Andy closed the yett and led them, picking his way, to the stone steps before the door midway along the house-range.

‘In here, maisters,’ he said hospitably, showing them into a chill, gloomy hall. ‘There’s plenty seats, you’ll can wait in comfort.’

As his feet sounded on the steps outside the mason broke an uncharacteristic silence.

‘I had not realized things were so bad,’ he said, staring round the cold chamber.

‘Nor I, till I came here to discuss this venture,’ admitted Gil. ‘I think trade is sound enough. He lacks the will to make things neat.’

‘Or clean,’ said Maistre Pierre with disapproval. ‘That must be a week’s ashes in the fireplace, and there is food caked on this bench. It looks bad – the business
must suffer. How long since his wife died?’

‘Two years, maybe.’

‘So long? More than time he –’

‘My mammy’s deid,’ said a very small voice, apparently from under their feet. The two men stared at one another, and Maistre Pierre looked about wildly. ‘She dee’d
two year since at Pace tide,’ continued the voice.

Gil stepped round the high-backed settle which faced the empty, cheerless fireplace, and bent to peer under its seat. In the murky space, he made out two squatting children, either of a size to
match the voice, with an array of broken crocks and a quantity of rags between them. They stared back at him, faces pale in the shadows.

‘It’s Augie’s bairns,’ he said.

‘Bairns?’ The mason came to look. ‘Well, well. What are you called, my poppets?’

‘Aren’t your poppets,’ said one in the same little voice. ‘We’re my da’s poppets.’

‘Then what are Maister Morison’s poppets called?’

‘Not telling.’

Gil straightened up and put a hand over his mouth to hide a grin, just as hasty feet sounded at the house door and Morison himself hurried into the room.

In appearance, Gil had always thought, Augie Morison was a middling man – of medium height, middling thin, with middling brownish hair, his face and hands neither long nor round but
in-between. He had a smile of rare charm, but it was seldom seen these days, so that only his very blue eyes were at all remarkable, unless books were mentioned. Then the whole man took fire, the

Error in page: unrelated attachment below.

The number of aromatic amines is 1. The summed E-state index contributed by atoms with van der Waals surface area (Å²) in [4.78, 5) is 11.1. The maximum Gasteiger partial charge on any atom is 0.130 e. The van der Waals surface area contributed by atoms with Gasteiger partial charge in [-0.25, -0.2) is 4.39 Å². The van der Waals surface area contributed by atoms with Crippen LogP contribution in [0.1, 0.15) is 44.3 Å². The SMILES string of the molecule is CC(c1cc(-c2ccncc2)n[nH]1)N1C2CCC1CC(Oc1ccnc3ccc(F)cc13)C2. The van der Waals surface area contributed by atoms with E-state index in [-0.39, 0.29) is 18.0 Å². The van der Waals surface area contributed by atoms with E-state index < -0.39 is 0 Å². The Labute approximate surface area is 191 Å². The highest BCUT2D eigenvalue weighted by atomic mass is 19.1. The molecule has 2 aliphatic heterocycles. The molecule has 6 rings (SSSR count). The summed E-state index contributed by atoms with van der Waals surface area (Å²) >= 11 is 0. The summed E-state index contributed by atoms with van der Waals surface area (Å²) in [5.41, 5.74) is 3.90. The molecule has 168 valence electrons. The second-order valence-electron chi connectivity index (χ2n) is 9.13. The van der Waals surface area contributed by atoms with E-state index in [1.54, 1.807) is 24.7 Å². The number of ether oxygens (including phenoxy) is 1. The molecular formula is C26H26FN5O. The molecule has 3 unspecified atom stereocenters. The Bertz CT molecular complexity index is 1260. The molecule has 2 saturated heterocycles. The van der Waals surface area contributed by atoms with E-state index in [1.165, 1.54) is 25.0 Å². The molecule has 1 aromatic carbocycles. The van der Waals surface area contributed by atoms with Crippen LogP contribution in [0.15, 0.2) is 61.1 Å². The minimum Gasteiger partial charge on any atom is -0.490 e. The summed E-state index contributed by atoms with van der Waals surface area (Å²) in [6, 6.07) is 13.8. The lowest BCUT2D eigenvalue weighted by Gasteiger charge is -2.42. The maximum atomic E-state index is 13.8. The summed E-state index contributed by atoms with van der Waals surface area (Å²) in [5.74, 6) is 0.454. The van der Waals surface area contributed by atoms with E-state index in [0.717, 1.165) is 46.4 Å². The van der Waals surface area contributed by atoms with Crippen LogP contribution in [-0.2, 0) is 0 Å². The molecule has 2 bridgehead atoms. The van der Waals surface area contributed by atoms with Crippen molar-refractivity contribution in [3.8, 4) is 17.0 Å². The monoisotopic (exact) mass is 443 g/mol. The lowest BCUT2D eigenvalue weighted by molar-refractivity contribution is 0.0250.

blue eyes sparkled, the sparse hair stood on end as he discussed authors and titles, dealers and printers, copy-houses and sources of information, until most of his colleagues on the Burgh Council
found urgent business elsewhere.

‘Guid day, Maister Mason! Guid day, Gil!’ He flourished his round felt hat at them. ‘I’m sorry not to have been here to greet you. I was called to something in the
barn.’

‘No trouble,’ said Maistre Pierre, standing up. ‘We have been attempting to make the acquaintance of your bairns here.’

‘The bairns? Are they here?’ Maister Morison came round the settle to peer under it. ‘Come out of that, the pair of you. Where’s Mall? Why are you not with
her?’

Reluctantly, the children emerged from the shadows, and were revealed as two little girls, aged perhaps six and four. The general air of neglect extended to them. Both wore bedraggled gowns of
good brocade, identical in size, so that the taller child’s thin bare calves showed between her sagging hem and her wood-soled shoes. She peeped at her father through the tangled curtains of
her long hair, while her sister scowled at the strangers. It was evident that neither the children nor their shifts had been washed that week.

‘Where’s Mall?’ their father asked again.

The smaller girl shrugged. ‘Gone to market,’ she said. ‘She didny want to drag us alang.’ She was clearly repeating Mall’s words.

‘Isn’t Ursel in the kitchen?’

‘No.’

‘Where is she?’

The child shrugged again.

‘Take your sister, Ysonde, and find Ursel. Tell her I said you were both to stay with her till Mall comes back.’

The child stared at her father in silence for a moment, then turned her head and looked at her sister, sighed, and taking her hand clopped off into the next room. After a moment they could be
heard negotiating a stair.

BOOK: The Merchant's Mark